UBC Theses and Dissertations
Essays in economic measurement with application to Japan Mizobuchi, Hideyuki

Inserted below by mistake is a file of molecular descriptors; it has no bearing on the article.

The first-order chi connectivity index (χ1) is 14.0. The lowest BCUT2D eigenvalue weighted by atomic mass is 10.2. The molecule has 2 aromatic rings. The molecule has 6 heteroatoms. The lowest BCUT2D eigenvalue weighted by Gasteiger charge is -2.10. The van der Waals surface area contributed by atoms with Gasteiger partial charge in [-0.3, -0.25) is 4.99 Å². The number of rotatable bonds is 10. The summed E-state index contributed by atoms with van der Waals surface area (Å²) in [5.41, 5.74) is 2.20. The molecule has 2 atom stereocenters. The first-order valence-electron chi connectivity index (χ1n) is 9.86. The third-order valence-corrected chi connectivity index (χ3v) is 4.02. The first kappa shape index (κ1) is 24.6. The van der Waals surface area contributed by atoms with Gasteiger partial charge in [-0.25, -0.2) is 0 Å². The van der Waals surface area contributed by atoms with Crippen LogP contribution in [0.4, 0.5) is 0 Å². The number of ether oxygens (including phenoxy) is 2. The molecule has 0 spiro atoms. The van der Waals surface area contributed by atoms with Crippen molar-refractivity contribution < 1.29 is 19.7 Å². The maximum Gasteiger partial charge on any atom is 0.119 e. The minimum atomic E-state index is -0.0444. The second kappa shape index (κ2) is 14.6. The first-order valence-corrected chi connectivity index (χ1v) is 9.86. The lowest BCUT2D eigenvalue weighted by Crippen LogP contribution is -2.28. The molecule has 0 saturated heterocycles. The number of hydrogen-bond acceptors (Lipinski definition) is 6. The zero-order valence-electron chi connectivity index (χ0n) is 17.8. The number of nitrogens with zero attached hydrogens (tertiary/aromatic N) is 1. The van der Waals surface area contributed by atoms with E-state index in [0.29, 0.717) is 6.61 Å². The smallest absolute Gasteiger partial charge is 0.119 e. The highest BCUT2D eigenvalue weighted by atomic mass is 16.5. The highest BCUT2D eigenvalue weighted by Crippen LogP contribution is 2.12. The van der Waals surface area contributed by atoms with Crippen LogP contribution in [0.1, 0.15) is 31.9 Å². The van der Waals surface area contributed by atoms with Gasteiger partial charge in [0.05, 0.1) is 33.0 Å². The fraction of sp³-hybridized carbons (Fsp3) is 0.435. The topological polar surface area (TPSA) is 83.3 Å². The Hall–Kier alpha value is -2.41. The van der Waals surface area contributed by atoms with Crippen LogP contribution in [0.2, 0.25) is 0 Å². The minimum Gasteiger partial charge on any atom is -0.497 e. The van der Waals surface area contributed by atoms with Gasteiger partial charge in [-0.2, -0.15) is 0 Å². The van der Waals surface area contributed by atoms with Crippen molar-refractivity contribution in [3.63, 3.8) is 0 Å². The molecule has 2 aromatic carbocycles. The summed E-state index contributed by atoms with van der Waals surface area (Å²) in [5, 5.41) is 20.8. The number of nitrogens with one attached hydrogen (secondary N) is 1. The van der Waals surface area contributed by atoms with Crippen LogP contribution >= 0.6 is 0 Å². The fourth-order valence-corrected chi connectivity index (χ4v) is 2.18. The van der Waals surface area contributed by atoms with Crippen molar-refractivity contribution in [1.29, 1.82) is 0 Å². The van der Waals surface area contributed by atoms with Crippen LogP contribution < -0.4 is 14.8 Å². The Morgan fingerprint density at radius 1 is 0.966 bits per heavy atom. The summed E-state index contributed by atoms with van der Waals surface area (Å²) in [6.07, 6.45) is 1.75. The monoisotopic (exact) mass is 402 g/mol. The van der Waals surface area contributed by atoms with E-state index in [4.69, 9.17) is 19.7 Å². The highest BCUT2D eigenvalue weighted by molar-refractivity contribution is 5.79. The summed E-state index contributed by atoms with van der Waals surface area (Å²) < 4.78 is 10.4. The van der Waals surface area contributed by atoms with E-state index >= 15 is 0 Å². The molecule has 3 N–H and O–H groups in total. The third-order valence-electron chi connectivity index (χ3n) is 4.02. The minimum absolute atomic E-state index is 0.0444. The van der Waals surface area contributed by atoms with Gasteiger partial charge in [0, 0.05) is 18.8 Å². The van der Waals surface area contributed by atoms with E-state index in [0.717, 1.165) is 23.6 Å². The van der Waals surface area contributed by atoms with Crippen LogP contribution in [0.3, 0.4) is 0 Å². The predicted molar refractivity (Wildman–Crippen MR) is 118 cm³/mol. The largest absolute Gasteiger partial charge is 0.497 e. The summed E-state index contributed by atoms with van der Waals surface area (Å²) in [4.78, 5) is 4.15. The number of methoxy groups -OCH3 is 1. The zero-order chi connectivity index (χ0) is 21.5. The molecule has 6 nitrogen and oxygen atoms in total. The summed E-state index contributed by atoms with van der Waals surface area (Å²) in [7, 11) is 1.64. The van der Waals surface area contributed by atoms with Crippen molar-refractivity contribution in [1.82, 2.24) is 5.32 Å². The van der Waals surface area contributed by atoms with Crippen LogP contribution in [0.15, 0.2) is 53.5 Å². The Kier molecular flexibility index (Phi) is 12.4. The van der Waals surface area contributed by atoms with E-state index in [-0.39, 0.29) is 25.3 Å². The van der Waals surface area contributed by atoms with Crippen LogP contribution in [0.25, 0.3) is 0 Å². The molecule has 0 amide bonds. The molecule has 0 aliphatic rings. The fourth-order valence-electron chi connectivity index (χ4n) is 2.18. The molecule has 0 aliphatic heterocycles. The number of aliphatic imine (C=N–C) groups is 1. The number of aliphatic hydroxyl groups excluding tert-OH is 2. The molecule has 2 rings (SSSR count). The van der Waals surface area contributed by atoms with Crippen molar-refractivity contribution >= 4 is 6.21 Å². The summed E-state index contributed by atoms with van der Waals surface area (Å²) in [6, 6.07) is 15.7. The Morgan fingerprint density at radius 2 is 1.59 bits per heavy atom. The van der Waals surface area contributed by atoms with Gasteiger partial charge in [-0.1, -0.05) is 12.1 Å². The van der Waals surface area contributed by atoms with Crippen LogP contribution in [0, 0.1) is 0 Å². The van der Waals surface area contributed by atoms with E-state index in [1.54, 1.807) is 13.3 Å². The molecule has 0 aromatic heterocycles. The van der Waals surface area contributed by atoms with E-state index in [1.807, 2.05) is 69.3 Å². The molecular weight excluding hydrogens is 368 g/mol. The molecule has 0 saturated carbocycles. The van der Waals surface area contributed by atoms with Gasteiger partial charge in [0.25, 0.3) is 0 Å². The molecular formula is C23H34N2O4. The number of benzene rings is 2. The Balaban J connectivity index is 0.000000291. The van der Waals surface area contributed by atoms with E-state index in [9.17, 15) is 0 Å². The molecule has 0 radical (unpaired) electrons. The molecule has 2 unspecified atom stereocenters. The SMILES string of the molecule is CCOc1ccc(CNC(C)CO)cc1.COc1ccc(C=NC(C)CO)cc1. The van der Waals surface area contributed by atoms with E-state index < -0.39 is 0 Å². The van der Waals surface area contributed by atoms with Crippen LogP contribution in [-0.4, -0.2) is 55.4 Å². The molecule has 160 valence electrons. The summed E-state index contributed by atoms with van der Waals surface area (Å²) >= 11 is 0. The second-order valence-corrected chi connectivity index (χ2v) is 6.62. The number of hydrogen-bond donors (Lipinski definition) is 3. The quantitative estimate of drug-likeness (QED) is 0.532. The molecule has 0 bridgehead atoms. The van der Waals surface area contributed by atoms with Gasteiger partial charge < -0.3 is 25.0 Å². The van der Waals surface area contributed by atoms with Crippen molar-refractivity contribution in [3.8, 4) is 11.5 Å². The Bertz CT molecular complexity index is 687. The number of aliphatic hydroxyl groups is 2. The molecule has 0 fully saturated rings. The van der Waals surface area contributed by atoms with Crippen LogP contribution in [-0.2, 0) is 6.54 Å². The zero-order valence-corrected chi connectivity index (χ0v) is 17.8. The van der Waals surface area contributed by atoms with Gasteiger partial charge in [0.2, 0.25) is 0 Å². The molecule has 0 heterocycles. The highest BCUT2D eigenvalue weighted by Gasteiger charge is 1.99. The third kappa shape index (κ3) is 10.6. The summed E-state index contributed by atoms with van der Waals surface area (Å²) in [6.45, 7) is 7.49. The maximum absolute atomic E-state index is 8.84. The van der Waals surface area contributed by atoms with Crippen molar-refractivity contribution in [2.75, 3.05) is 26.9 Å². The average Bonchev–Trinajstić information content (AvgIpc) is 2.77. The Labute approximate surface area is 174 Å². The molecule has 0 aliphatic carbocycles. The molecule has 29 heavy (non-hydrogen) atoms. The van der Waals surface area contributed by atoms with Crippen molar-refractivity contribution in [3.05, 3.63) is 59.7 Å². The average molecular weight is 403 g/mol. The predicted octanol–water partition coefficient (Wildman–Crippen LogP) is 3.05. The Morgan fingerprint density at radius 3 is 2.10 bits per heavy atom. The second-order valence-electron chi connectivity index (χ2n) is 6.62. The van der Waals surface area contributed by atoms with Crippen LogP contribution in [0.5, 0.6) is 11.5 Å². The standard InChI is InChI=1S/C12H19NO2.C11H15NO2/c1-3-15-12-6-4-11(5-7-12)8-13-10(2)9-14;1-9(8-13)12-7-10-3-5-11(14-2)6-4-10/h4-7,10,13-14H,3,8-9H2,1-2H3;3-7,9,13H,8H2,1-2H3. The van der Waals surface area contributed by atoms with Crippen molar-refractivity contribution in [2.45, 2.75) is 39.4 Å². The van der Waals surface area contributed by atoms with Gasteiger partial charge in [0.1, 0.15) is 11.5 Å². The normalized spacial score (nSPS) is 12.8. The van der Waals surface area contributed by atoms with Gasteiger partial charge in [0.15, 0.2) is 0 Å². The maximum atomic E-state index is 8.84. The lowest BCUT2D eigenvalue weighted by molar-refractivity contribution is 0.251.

The objective of this dissertation is to improve our understanding of economic measurement, in particular, index number theory and its application to the Japanese economy. Two different approaches exist in index number theory: the first decomposes a value ratio of costs or profits into the product of a price index times a quantity index. The second approach decomposes a value difference in costs or profits into the sum of a price indicator plus a quantity indicator. This thesis will examine both approaches. Following the ratio approach, our first essay will investigate the origins of the growth of the Japanese standard of living. This growth is attributed to technical progress, changes in output prices and input quantities. In many ways, improvements in the terms of trade are synonymous with technical progress, because they make it possible to obtain more for less. We compare two distinct impacts of changes in the terms of trade and technical progress on the Japanese standard of living, and will show that while technical progress made the most contribution, the impact of the changes in the terms of trade were negligible. The second and third essays follow the difference approach in index number theory. The second essay deals with the producer model and proposes a productivity analysis based on the difference approach in index number theory. We show that following the difference approach, change in real income per unit primary input can be additively decomposed into explanatory factors such as technical progress, changes in relative output prices and deflated input quantities. The third essay deals with the consumer model, introducing the concept of the exact and superlative indicator into the difference approach; we will show that the Bennet indicator is an exact and superlative indicator. The second essay applies the new decomposition result to the Japanese market sector for the years 1955–2006. The third essay uses Japanese aggregate consumption data and compares different real expenditures based on various distinct indexes and indicators.
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